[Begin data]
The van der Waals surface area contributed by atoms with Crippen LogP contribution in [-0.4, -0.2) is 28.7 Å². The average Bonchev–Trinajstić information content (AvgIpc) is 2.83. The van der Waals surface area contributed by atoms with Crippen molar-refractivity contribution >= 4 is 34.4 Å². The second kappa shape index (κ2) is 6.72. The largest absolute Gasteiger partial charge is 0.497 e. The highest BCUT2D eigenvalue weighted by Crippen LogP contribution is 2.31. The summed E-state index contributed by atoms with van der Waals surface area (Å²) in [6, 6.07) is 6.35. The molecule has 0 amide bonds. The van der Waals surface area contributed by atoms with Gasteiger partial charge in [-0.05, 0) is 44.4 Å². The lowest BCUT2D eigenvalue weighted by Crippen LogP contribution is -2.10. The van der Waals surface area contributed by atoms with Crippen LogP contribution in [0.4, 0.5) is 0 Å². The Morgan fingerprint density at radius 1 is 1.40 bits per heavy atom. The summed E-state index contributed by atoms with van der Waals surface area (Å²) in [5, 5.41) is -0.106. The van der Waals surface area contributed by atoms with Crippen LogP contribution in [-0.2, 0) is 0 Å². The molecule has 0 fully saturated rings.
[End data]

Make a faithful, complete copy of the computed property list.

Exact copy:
The van der Waals surface area contributed by atoms with Crippen LogP contribution in [-0.4, -0.2) is 28.7 Å². The average Bonchev–Trinajstić information content (AvgIpc) is 2.83. The van der Waals surface area contributed by atoms with Crippen molar-refractivity contribution >= 4 is 34.4 Å². The second kappa shape index (κ2) is 6.72. The largest absolute Gasteiger partial charge is 0.497 e. The highest BCUT2D eigenvalue weighted by Crippen LogP contribution is 2.31. The summed E-state index contributed by atoms with van der Waals surface area (Å²) in [6, 6.07) is 6.35. The molecule has 0 amide bonds. The van der Waals surface area contributed by atoms with Gasteiger partial charge in [-0.05, 0) is 44.4 Å². The lowest BCUT2D eigenvalue weighted by Crippen LogP contribution is -2.10. The van der Waals surface area contributed by atoms with Crippen LogP contribution in [0.4, 0.5) is 0 Å². The Morgan fingerprint density at radius 1 is 1.40 bits per heavy atom. The summed E-state index contributed by atoms with van der Waals surface area (Å²) in [5, 5.41) is -0.106. The van der Waals surface area contributed by atoms with Crippen LogP contribution in [-0.2, 0) is 0 Å². The molecule has 0 fully saturated rings.